Analysis of trends, impacts and challenges of nonviolent action in Ukraine between February and June 2022
Felip Daza Sierra

Ukraine is a country with more than 100 years of experience in nonviolent action. These strong capacities, combined with the informal networks of power at the local level and the country’s vibrant associative fabric of self-organised communities and organisations for human rights advocacy, mediation and dialogue for conflict transformation, would explain, in part, the ‘spontaneous’ and widespread nonviolent civil resistance in the early stages of the Russian invasion, between February and June 2022, the period of study of this research.

The findings and conclusions of this report are based on the analysis of 235 nonviolent actions across the country and field research with over 55 interviews with Ukrainian political and social leaders, academics, and activists. Extensive community mobilisation and organising has crystallized into hundreds of nonviolent actions of protest (148), non-cooperation (51), and nonviolent intervention (36).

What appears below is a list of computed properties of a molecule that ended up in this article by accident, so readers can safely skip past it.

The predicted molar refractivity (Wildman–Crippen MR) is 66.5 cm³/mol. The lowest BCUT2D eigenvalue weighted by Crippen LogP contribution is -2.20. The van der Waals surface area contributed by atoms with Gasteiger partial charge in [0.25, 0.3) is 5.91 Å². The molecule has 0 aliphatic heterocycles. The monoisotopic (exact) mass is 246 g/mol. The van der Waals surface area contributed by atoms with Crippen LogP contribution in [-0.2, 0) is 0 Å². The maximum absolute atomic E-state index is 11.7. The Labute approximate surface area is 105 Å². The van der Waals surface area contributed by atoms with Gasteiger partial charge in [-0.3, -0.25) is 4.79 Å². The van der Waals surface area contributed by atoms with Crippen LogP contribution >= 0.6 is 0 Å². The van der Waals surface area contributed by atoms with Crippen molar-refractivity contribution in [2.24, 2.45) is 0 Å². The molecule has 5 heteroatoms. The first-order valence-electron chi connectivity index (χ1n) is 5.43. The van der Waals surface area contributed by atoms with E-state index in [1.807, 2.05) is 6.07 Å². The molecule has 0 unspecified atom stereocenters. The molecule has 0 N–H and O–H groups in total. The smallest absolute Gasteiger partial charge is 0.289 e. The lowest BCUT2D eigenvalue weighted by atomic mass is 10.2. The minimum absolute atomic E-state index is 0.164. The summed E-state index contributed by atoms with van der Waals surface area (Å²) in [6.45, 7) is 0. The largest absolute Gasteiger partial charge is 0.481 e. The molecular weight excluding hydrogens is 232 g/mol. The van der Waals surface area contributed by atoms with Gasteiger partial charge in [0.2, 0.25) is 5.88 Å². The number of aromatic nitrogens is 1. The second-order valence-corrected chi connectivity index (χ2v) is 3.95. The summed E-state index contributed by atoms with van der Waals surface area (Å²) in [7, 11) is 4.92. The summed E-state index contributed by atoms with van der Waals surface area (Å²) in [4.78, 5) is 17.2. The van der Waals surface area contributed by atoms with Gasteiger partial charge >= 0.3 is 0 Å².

Geographically, the majority of actions were located in the southern oblasts (Kherson and Zaporizhia), which shows the persistence of nonviolent resistance in the areas under occupation. Temporarily, in February and March public protest actions dominated, but they were drastically reduced at the end of March due to the increase of repression and abduction of activists in the occupied territories. From April onwards, nonviolent resistance transforms into ‘invisible’ communicative actions, non-cooperation and nonviolent intervention creating structures of parallel self-government. The nonviolent civil resistance has been articulated in 7 areas of action with specific impacts and challenges

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